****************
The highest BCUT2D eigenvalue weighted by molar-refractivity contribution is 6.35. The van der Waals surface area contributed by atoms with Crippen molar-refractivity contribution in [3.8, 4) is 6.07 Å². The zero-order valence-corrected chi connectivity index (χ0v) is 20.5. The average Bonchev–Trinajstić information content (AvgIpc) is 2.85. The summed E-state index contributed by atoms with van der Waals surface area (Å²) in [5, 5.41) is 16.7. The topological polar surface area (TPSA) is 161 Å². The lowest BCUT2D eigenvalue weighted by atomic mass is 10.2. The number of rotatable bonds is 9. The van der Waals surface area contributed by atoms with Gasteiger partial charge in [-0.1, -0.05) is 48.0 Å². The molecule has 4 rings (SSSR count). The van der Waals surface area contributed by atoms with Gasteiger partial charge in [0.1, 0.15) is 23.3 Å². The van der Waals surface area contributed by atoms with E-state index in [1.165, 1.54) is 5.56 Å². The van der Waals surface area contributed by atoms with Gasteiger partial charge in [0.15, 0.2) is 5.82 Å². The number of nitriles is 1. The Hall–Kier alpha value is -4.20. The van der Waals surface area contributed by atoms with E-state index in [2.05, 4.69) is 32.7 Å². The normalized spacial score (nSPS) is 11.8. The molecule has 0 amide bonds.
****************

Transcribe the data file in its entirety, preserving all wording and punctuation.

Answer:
The highest BCUT2D eigenvalue weighted by molar-refractivity contribution is 6.35. The van der Waals surface area contributed by atoms with Crippen molar-refractivity contribution in [3.8, 4) is 6.07 Å². The zero-order valence-corrected chi connectivity index (χ0v) is 20.5. The average Bonchev–Trinajstić information content (AvgIpc) is 2.85. The summed E-state index contributed by atoms with van der Waals surface area (Å²) in [5, 5.41) is 16.7. The topological polar surface area (TPSA) is 161 Å². The lowest BCUT2D eigenvalue weighted by atomic mass is 10.2. The number of rotatable bonds is 9. The van der Waals surface area contributed by atoms with Gasteiger partial charge in [-0.1, -0.05) is 48.0 Å². The molecule has 4 rings (SSSR count). The van der Waals surface area contributed by atoms with Gasteiger partial charge in [0.1, 0.15) is 23.3 Å². The van der Waals surface area contributed by atoms with E-state index in [1.165, 1.54) is 5.56 Å². The van der Waals surface area contributed by atoms with Gasteiger partial charge in [0.15, 0.2) is 5.82 Å². The number of nitriles is 1. The Hall–Kier alpha value is -4.20. The van der Waals surface area contributed by atoms with E-state index in [2.05, 4.69) is 32.7 Å². The normalized spacial score (nSPS) is 11.8. The molecule has 0 amide bonds.